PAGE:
Every year, more than one million Americans find themselves being admitted to the hospital on account of cardiovascular disease, the world’s number one killer.1 Whether it’s a heart attack or a stroke, clogged and diseased arteries are usually to blame.
Of course, we’re spoilt for choice when it comes to heart disease drugs. You could be prescribed cholesterol-lowering statins that could, by the way, damage your liver or aspirin tablets that promise to reduce blood clots but may also increase your risks of gastrointestinal bleeding over time.2 3 Blood pressure medication like angiotensin-receptor blockers (ARBs) will offer a temporary solution, but may also make you more susceptible to cancer.4 And then there’s surgery, that comes with its own set of risks.
What is one to do, when faced with such a dilemma? Eat pomegranates and drink pomegranate juice. As ludicrous as it may seem, it is actually true.
What Research Has To Say
A study published in the American Journal of Clinical Nutrition in the year 2000 proved that pomegranate juice can prevent the formation of fatty deposits within the walls of the arteries. Researchers linked this antiatherogenic property of pomegranate juice to its high antioxidant and polyphenol content. It is believed that these play an important role in reducing the occurrence of atherosclerotic lesions (where arteries lose their elasticity and become hard) and in decreasing oxidation of LDL (low-density lipoprotein) cholesterol.5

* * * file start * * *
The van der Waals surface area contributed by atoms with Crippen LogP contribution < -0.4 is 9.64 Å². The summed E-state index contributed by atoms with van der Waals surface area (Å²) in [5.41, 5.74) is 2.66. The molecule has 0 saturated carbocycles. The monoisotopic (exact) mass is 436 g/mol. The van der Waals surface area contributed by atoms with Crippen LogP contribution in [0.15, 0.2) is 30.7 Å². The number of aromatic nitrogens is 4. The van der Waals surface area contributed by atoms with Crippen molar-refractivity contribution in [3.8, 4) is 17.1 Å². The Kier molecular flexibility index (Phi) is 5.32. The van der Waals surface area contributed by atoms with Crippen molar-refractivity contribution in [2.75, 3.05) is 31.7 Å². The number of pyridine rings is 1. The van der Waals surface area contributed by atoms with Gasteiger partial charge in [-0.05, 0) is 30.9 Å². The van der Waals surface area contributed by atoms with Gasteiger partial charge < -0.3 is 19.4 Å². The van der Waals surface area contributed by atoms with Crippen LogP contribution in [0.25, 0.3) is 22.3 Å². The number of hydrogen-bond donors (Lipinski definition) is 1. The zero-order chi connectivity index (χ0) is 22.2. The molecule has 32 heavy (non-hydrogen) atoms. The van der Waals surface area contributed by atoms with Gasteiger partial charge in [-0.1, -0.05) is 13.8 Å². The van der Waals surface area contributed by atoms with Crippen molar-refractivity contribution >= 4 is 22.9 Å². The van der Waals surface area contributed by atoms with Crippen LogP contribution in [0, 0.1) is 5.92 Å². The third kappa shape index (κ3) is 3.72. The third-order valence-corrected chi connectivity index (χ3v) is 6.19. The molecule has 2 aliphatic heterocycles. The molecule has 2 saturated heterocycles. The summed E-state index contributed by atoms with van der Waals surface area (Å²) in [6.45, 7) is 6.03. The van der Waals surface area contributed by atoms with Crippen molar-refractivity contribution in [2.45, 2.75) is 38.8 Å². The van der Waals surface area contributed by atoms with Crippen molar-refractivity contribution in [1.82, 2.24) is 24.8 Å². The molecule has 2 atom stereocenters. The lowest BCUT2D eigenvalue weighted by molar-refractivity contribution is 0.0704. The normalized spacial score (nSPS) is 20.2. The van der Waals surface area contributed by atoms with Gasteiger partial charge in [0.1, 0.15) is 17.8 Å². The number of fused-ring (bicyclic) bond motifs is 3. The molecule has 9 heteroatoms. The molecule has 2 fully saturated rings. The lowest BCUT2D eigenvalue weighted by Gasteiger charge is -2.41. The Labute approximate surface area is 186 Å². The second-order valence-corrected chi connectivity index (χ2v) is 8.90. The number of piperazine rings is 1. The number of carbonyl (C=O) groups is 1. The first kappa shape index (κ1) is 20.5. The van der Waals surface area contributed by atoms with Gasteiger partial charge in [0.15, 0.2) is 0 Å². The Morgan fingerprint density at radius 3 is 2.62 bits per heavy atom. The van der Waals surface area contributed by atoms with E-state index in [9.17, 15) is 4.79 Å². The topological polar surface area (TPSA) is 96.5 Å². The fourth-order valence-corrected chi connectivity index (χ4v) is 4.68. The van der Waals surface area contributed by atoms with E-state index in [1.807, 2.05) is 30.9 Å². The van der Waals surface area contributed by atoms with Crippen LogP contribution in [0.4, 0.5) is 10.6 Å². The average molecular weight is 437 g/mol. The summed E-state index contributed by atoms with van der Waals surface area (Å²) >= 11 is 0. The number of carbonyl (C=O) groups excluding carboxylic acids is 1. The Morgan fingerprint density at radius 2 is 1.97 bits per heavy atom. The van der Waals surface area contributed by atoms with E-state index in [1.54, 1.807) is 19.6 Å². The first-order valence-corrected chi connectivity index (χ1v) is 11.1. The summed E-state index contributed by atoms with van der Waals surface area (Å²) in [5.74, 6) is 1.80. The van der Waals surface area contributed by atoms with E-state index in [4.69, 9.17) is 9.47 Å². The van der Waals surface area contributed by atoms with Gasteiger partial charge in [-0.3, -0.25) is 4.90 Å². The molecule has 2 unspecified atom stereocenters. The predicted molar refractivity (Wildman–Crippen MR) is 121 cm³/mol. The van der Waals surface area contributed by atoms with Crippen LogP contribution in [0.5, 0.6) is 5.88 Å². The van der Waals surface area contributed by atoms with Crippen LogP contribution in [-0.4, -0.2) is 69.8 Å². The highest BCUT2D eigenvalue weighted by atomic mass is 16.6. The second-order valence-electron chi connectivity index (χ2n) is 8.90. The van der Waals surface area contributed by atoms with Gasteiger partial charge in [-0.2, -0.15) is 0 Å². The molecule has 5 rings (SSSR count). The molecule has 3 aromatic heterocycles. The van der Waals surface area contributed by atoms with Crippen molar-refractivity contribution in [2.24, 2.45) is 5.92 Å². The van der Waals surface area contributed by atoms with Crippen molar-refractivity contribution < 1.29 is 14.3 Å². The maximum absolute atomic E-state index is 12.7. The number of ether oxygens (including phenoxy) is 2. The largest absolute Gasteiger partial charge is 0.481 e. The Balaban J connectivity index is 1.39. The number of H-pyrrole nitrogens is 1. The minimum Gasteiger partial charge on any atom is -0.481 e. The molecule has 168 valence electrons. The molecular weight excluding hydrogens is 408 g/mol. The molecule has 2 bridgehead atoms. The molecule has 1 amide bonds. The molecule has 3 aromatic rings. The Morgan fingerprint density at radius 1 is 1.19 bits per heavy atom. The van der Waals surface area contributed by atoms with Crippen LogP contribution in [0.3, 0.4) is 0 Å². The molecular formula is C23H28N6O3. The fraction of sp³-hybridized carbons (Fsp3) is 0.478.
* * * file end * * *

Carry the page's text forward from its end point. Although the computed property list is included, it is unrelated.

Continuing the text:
In 2004, Israeli scientists found that drinking pomegranate juice for one to three years showed a reversal in carotid artery stenosis (i.e. the narrowing of the arteries that bring blood to the head and neck region) by up to 30%. Additionally, this helped reduce the patients’ blood pressure as well. In contrast, the arteries of the patients in the control group who did not consume pomegranate juice displayed an increase in arterial blockage by nine percent.6